With all the talk of Veganuary, you’d be forgiven for thinking that we are in the midst of a newfound vegetarian revolution. People who were quite happily omnivorous in 2017 have spent the previous month of January purging the excesses of Christmas by going vegan. Vegetarianism and veganism have often had a huge stigma attached to them. The most ardent of meat eaters imagine some dreadlocked, pale and super skinny hippies practising yoga, enjoying the sweet intoxicating scents of incense, acting as militant animal rights activists and wearing sandals rather than leather shoes as they chant in unison. While a minute proportion of vegetarians probably do fit this stereotype, the majority do not.
It’s still always a shock to meet someone who is a vegetarian. If you’re at a party and someone you are speaking to is offered a prosciutto canape only to refuse it saying they are vegetarian, you are taken aback. It’s as if some sort of extraterrestrial being has entered the vicinity. They can’t be a vegetarian, surely? They look fit and healthy and glowing and alert and happy. This is the joy of the newfound vegetarian revolution – you can be healthy and not be the carnivorous steak eating neanderthals you thought you had to be.
If you venture into the realms of a vegetarian diet, you’ll soon be aware of the benefits to your heart. Vegetarians tend to enjoy a high fibre diet full of whole grains, pulses and lentils, as well as the obvious vegetables. By waving goodbye to the processed meats such as reformed ham and bacon, and swapping it with leafy green vegetables, fruit and legumes, you are actively lowering your cholesterol.
An added benefit is a healthier gut and a more efficient digestive system. It’s not unheard of for people who switch to a vegetarian diet to not only feel healthier but also shed a pound or two, keeping lean and utilising their fat stores.
But What About Your Muscles?
If you’re a gym bunny and love nothing more than venturing onto the treadmill for forty minutes, rowing like a robot for half an hour or pumping some iron down in the weights room, you might be thinking that would be nigh on impossible without the nutritional elements from meat. While lean chicken will give your muscles a much-needed protein boost there are also plenty of vegan options that are just as effective. Almonds, peanut butter, quinoa and tofu are full of protein to promote the production of much-needed amino acids within your muscles.
You don’t have to make do with bland and boring food. Vegetarian and vegan cuisine cooked up in restaurants is now as gourmet and as Michelin starred as any other omnivorous eatery. How about a delicious Thai tofu rendang or a pickled beets, edamame and quinoa salad?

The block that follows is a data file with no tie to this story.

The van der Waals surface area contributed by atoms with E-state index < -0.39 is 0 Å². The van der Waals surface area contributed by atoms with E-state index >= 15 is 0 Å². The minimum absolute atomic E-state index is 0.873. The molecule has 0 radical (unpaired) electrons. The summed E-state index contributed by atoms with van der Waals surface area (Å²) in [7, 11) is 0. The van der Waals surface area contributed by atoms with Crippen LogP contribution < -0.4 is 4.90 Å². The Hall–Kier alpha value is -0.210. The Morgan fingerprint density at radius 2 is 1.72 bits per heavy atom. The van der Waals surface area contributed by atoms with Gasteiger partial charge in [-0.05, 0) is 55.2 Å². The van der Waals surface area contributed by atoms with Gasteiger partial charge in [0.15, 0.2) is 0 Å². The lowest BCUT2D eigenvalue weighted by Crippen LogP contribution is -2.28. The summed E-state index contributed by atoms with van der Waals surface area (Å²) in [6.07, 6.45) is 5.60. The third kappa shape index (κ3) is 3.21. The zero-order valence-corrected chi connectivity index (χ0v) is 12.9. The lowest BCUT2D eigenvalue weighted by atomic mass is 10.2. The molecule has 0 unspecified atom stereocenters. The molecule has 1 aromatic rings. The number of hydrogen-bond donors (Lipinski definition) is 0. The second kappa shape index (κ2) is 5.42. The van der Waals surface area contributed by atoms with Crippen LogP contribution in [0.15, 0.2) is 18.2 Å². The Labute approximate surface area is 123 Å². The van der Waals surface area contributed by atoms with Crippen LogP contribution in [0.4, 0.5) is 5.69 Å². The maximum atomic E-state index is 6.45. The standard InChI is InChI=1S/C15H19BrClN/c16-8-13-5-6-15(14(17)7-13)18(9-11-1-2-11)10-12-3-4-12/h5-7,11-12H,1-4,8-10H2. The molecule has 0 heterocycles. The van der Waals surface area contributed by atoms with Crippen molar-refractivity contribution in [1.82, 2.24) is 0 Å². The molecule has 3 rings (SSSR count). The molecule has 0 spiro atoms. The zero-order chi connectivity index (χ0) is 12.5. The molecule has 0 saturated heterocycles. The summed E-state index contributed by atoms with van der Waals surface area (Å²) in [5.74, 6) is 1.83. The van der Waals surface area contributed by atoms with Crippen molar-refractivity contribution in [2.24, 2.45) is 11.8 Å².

You can even eat all your old favourites like pizza and lasagne, just using meat and dairy free alternatives.
Eating vegetarian food makes you think outside the box and allows you to eat in a more balanced and nutritious way.
Lowering The Risk Of Cancer
There are scientific studies to suggest that the antioxidants contained within the produce from the good old greengrocers help to combat the free radicals that are loose within our bodies. It’s been suggested that we should try and eat the rainbow. While many use this as an excuse to gobble up as many skittles as they possibly can, it actually means eating a variety of different coloured fruit and vegetables every day as each colour represents a different aspect of nutrition. Start your day with porridge adorned with blueberries and banana, have a salad of beetroot, red peppers, cucumber, mint and couscous bejewelled with pomegranate seeds for lunch and how about a mushroom stroganoff with kale for dinner?
Fibre is vital for a healthy gut, so by increasing your vegetable and fruit intake, you are naturally upping your daily intake of the stuff. Alongside antioxidants and vital vitamins and minerals, you can lower your risk factors for cancer.
Many people choose to make a foray into the world of vegetarianism not just for the health benefits but also because they can’t bear the thought of contributing to a shockingly inhumane animal welfare system. We are often exposed to images of appalling abattoir practices, the barbaric transportation of animals for slaughter and the atrocious living conditions of some farm animals and cattle abroad. For some people, this is enough to simply turn their stomachs, literally. They choose to forget the meat and take a journey down the road of vegetarianism.
While not every vegetarian will be a militant campaigner, nearly all have animal welfare as a reason as to why they chose their particular diet. Why not talk to some of your vegetarian friends and see what they have to say about the topic. Most vegetarians are not missionaries and don’t wish to preach or convert the uninitiated. Those that do often get short shrift at dinner parties and find themselves very isolated. However, most people who choose a plant-based diet will be more than happy to talk to you honestly about what they eat, their health and the challenges they faced when they first became vegetarian.
If you are tempted to try out a vegetarian or vegan diet, go slowly. By steadily replacing products for meat and dairy free alternatives you can make sure you aren’t getting caught out and finding it too hard. Also, your tastes will change so even if you miss things at first, this won’t last long and there are so many good replacements out there these days. Remember, you won’t wither away, feel faint or become drastically underweight simply by cutting out meat. You will be an advocate of the leafy greens, the puy lentils and marinated tofu. Maybe it’s time you joined the ranks and became part of the vegetarian revolution.